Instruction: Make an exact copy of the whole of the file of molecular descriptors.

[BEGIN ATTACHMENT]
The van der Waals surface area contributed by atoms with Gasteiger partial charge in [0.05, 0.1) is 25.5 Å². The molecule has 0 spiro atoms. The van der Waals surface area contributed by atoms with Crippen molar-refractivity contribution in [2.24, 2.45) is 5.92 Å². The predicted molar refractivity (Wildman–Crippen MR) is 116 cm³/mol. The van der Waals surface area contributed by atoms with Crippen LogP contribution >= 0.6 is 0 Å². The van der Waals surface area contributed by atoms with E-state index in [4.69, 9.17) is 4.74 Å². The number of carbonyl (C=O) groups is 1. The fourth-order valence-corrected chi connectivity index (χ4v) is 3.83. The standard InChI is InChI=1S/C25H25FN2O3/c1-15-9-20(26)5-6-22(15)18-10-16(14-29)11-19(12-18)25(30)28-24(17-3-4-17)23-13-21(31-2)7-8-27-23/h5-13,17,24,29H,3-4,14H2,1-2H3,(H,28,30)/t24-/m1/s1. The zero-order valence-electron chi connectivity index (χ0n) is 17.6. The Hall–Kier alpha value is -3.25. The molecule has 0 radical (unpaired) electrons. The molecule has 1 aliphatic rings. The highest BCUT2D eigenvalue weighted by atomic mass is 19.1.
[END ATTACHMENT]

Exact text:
The van der Waals surface area contributed by atoms with Gasteiger partial charge in [0.05, 0.1) is 25.5 Å². The molecule has 0 spiro atoms. The van der Waals surface area contributed by atoms with Crippen molar-refractivity contribution in [2.24, 2.45) is 5.92 Å². The predicted molar refractivity (Wildman–Crippen MR) is 116 cm³/mol. The van der Waals surface area contributed by atoms with Crippen LogP contribution >= 0.6 is 0 Å². The van der Waals surface area contributed by atoms with E-state index in [4.69, 9.17) is 4.74 Å². The number of carbonyl (C=O) groups is 1. The fourth-order valence-corrected chi connectivity index (χ4v) is 3.83. The standard InChI is InChI=1S/C25H25FN2O3/c1-15-9-20(26)5-6-22(15)18-10-16(14-29)11-19(12-18)25(30)28-24(17-3-4-17)23-13-21(31-2)7-8-27-23/h5-13,17,24,29H,3-4,14H2,1-2H3,(H,28,30)/t24-/m1/s1. The zero-order valence-electron chi connectivity index (χ0n) is 17.6. The Hall–Kier alpha value is -3.25. The molecule has 0 radical (unpaired) electrons. The molecule has 1 aliphatic rings. The highest BCUT2D eigenvalue weighted by atomic mass is 19.1.